In a pipelined processor, such as processor 10, instructions are “speculatively” fetched by front end 16 from first level cache 12 and second level cache 14. Speculatively fetching instructions refers to predicting the path of execution of a set of instructions being executed in a pipeline, that is, having to predict a path of fetched instructions before the decoding of those instruction can be completed. Predicting a path of execution includes predicting a RETURN address that may follow a sub-routine CALL instruction. A sub-routine CALL instruction is sometimes referred to as an “unconditional branch” instruction.

In the case of unconditional branch instructions, such as subroutine CALLs, a return stack buffer (RSB) is often used to store predicted RETURN addresses that may follow the CALL instruction. Using a traditional RSB, predicted RETURN addresses are pushed onto the RSB for each CALL instruction fetched, and the predicted RETURN address is popped from the stack when a RETURN instruction is predicted. A pointer to the top of the RSB stack (TOS) is incremented with each push of an address onto RSB, and decremented with each pop of an address from RSB. In some cases, when speculatively fetching instructions, the traditional RSB structure fails to preserve a predicted RETURN address. For example, a first CALL instruction (CALL1) is fetched, its predicted return address (RETURN1) is pushed onto the stack (often, the predicted return address is the address immediately after the address of the CALL instruction). After RETURN1 is pushed onto RSB, TOS is incremented to point to the next entry in RSB. When a return instruction is fetched, TOS is decremented to point to the stack location holding RETURN1 address and RETURN1 is popped from the stack as the predicted return address. If a second CALL instruction (CALL2) is fetched, pushing its predicted RETURN address (RETURN2) onto RSB, RETURN1 address will be overwritten with RETURN2 address in the RSB (TOS having remained the same). If the predicted path of execution for the return instruction is not correct (for example if an intervening branch instruction result is mis-predicted), RETURN1 address will be lost (it is no longer on RSB, having been over-written with RETURN2 address). Therefore, the next return instruction fetched will be mis-predicted as having a RETURN2 address instead of the RETURN1 address.

Referring to FIG. 2A, in a first embodiment, processor 10 includes a two part return address buffer 40, which can be part of the the Branch Target Buffers (BTBS) 28 (FIG. 1). The return address buffer 40 stores predicted RETURN addresses and allows recovery of predicted RETURN addresses in the case of mis-predicted instruction fetching (as described above). Address buffer 40 includes a Speculative RSB 42 (SRSB 42) and a Committed RSB (CRSB 44), both of which having multiple entries that may include predicted return addresses that have been pushed onto buffer 40 by front end 16. When a predicted return address stored in buffer 40 is popped by front-end 16, the predicted return address may come from either SRSB 42 or CRSB 44.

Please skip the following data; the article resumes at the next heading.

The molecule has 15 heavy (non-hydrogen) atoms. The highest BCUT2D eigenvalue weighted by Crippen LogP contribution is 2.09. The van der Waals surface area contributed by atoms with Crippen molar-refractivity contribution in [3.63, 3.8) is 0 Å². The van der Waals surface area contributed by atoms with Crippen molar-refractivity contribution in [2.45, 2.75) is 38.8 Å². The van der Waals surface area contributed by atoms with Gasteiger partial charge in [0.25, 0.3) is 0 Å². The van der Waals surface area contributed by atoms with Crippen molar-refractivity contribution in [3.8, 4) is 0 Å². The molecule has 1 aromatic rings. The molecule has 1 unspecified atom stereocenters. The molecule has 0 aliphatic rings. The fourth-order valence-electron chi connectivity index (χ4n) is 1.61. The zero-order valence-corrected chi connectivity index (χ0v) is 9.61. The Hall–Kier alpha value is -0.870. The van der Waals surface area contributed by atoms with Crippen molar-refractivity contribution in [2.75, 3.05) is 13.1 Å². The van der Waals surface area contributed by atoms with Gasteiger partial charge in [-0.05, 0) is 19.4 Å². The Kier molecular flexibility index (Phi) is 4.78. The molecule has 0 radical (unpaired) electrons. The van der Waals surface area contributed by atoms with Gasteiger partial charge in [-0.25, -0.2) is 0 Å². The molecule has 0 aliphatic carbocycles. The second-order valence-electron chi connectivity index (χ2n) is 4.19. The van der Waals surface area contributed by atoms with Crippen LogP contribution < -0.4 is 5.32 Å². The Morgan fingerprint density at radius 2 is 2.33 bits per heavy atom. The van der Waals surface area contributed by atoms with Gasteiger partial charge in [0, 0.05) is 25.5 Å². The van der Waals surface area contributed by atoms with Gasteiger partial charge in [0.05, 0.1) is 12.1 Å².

SRSB 42 entries are up-dated when front-end 16 fetches a new CALL instruction and pushes a new predicted return address onto buffer 40 (typically, the predicted return address is the next instruction after the CALL instruction). If all of the SRSB 42 entries are full, an SRSB entry will be over-written with the new return address. Whenever an SRSB 42 entry is determined to have been over-written, a popped return address will be read from CRSB 44. Also, when retirement 20 retires a CALL instruction, the corresponding return address is written out to a CRSB 44 entry, as will be explained.

SRSB 42 is implemented as a circular buffer having “N” entries (N being a programmable variable that can be set by a programmer or user of processor 10). SRSB 42 includes two pointers, a read pointer, STOS 46, and a write pointer, SALLOC 48. STOS 46 is used to point to an entry in SRSB 42 to read a predicted return address for the next RETURN instruction fetched. SALLOC 48 is used to points to an entry in SRSB 42 to write the next predicted return address when a CALL instruction is fetched.

Each entry included in SRSB 42 includes a pointer valid bit (V-bit) 42 a, a color bit 42 b, a return address field 42 c, and a back pointer field 42 d. Back pointer field 42 d is used to hold the previous STOS 46 value, and is used to decrement (“back up”) the STOS 46 pointer field when a return address is being popped from SRSB 42. V-bit 42 a is written with the current value of STOS_V 50 whenever a return address is being pushed onto SRSB 42. V-bit 42 a is used to indicate whether a back-pointer stored in 42 d is valid, as will be explained. Color bit 42 b is written with the current value of SCOLOR 47 whenever a return address is pushed onto SRSB 42. When an entry is popped (read) from SRSB 42, color bit 42 b is used to determine if the return address included in that entry has been over-written, as will be explained. Return address field 42 c is used to store a predicted return address that has been pushed onto buffer 40.